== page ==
Did you save any of your writing from when you were a child?

My sister and I owned horses when we were kids, and I wrote several stories about them. I still have a story that I wrote about my sister’s horse, Bandit. It includes an interview with Bandit. The interview begins this way: “This is Ann Kroenert reporting from Spiridon Stables, 119 th and Roe. I am now approaching Bandit Kroenert for an interview. Bandit is peacefully grazing. Bandit, how does it feel to be a horse?”

How do you approach research for your books?

I use a variety of sources when I do research for a book. I use Google, of course, for information. I was once pulled over for speeding and asked the police officer questions about the process of an arrest. I also called that officer’s department and spoke to an officer who was also a community liaison, and he was happy to answer my questions. I once took a lesson at The Shootist, where I learned how to unload, load, and shoot a gun. I once went to Park Meadows’ food court and eavesdropped on teens to learn how they spoke. I learned how to drive a Tesla with a YouTube video. And I once interviewed a tattoo artist, who was more than happy to tell me about his job.

What feels like the biggest difference when writing in free verse as opposed to prose? What are some similarities?

To me, the biggest difference between free verse and prose is in the vocabulary. A lot of words that are necessary in prose are not necessary in free verse. These include such things as articles, helping verbs, and conjunctions. In free verse, I write only the words that are absolutely necessary for getting the point across and expressing the emotion. I also feel like I have the freedom to be more playful and more experimental with words when writing in free verse. And I find that I use more figurative language when writing in free verse. Free verse and prose are similar in that they are both concise, they both express emotion, and they both include the story elements – characters, setting, events, climax, and resolution.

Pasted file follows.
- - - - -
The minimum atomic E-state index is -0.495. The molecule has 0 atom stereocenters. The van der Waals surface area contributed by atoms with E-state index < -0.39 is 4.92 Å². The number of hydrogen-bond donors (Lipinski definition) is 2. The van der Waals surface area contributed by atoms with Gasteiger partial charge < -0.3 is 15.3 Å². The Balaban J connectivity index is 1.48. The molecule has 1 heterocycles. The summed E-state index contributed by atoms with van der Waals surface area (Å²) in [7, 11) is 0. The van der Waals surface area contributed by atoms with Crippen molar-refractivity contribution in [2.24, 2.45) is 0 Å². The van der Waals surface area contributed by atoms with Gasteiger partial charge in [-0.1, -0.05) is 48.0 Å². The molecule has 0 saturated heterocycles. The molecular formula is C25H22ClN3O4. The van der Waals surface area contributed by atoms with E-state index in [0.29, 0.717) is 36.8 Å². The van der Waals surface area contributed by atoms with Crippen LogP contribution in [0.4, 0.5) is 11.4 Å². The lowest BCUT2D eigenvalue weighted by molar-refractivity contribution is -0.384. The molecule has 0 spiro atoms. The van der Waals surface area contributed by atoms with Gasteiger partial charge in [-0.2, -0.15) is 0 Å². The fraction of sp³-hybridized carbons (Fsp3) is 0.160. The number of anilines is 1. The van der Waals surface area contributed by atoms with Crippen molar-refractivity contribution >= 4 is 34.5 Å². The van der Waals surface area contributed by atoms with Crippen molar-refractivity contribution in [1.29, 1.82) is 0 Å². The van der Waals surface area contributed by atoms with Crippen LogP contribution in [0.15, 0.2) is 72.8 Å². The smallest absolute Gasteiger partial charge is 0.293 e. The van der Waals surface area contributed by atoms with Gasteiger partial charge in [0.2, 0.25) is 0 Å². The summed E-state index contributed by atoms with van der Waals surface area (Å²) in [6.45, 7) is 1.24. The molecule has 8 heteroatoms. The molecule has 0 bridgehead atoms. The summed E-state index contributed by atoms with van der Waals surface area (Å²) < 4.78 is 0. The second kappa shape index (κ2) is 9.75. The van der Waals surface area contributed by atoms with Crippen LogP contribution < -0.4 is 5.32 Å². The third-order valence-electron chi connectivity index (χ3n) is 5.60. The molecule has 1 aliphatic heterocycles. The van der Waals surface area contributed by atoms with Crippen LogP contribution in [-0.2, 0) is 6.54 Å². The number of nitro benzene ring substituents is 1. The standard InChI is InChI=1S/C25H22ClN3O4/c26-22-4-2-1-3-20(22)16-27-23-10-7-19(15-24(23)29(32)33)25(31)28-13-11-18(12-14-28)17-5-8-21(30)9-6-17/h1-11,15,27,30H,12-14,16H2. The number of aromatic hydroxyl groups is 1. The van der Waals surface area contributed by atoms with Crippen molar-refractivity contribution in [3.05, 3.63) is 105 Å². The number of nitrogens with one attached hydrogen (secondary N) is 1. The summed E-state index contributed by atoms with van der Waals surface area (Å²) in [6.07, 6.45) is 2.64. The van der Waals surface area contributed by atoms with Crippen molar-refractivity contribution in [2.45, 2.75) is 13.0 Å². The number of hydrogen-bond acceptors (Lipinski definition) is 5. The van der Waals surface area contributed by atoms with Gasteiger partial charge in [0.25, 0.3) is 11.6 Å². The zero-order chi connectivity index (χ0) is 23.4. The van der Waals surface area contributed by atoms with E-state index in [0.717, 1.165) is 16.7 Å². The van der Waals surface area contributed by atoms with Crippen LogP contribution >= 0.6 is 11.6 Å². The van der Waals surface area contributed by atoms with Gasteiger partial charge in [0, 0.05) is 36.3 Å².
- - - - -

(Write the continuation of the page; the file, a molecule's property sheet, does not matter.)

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Ann K. Morris writes middle grade and young adult novels. Her first middle grade novel is titled I Taught Benjamin Franklin How to Drive.

Originally from Kansas, Ann earned a B.A. in English and psychology from the University of Kansas, an M.A. in journalism from the University of Iowa, and a B.S. in education from the University of Saint Mary. As a professional writer for 13 years, Ann wrote articles for newspapers and magazines, as well as the book Leawood: A Portrait in Time, a history of Leawood, Kansas.

In 2003, Ann switched from writing to teaching writing, as well as reading. She worked as a middle school English teacher in Kansas and Colorado for 15 years. As much as Ann enjoyed teaching children how to write, she has switched back to writing herself. However, this time, instead of interviewing people and writing about them, Ann is creating characters and making them say whatever she wants them to say. And it’s a lot more fun!

Ann and her husband have two adult daughters, one son-in-law, and one adorable granddaughter. She lives in Colorado with her husband and three dogs.

You can read more about Ann’s work at her website: https://www.annkmorris.com/